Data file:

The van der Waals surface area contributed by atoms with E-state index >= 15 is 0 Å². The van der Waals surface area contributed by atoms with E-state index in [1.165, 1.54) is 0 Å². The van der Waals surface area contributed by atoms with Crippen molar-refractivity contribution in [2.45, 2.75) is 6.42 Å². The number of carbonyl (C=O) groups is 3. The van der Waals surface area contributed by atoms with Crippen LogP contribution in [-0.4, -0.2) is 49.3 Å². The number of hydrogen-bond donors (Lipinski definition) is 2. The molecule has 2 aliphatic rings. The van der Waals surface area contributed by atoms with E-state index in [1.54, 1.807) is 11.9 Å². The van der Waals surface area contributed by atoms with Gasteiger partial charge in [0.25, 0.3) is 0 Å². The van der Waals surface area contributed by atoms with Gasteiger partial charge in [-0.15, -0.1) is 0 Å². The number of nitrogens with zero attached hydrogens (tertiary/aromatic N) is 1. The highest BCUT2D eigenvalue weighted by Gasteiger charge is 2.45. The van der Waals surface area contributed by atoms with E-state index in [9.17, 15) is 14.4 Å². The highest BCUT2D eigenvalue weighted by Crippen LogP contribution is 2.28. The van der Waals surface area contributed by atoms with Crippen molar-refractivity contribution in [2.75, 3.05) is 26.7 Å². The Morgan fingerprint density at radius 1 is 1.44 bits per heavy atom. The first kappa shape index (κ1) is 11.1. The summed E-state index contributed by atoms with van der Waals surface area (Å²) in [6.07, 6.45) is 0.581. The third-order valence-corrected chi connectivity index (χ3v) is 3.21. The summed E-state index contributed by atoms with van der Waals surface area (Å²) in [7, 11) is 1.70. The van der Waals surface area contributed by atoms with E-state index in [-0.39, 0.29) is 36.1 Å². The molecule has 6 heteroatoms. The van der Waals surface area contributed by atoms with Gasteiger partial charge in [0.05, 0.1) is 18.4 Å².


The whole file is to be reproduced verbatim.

The van der Waals surface area contributed by atoms with E-state index >= 15 is 0 Å². The van der Waals surface area contributed by atoms with E-state index in [1.165, 1.54) is 0 Å². The van der Waals surface area contributed by atoms with Crippen molar-refractivity contribution in [2.45, 2.75) is 6.42 Å². The number of carbonyl (C=O) groups is 3. The van der Waals surface area contributed by atoms with Crippen LogP contribution in [-0.4, -0.2) is 49.3 Å². The number of hydrogen-bond donors (Lipinski definition) is 2. The molecule has 2 aliphatic rings. The van der Waals surface area contributed by atoms with E-state index in [1.54, 1.807) is 11.9 Å². The van der Waals surface area contributed by atoms with Gasteiger partial charge in [0.25, 0.3) is 0 Å². The van der Waals surface area contributed by atoms with Gasteiger partial charge in [-0.15, -0.1) is 0 Å². The number of nitrogens with zero attached hydrogens (tertiary/aromatic N) is 1. The highest BCUT2D eigenvalue weighted by Gasteiger charge is 2.45. The van der Waals surface area contributed by atoms with E-state index in [9.17, 15) is 14.4 Å². The highest BCUT2D eigenvalue weighted by Crippen LogP contribution is 2.28. The van der Waals surface area contributed by atoms with Crippen molar-refractivity contribution in [2.75, 3.05) is 26.7 Å². The Morgan fingerprint density at radius 1 is 1.44 bits per heavy atom. The first kappa shape index (κ1) is 11.1. The summed E-state index contributed by atoms with van der Waals surface area (Å²) in [6.07, 6.45) is 0.581. The third-order valence-corrected chi connectivity index (χ3v) is 3.21. The summed E-state index contributed by atoms with van der Waals surface area (Å²) in [7, 11) is 1.70. The van der Waals surface area contributed by atoms with E-state index in [-0.39, 0.29) is 36.1 Å². The molecule has 6 heteroatoms. The van der Waals surface area contributed by atoms with Gasteiger partial charge in [0.05, 0.1) is 18.4 Å².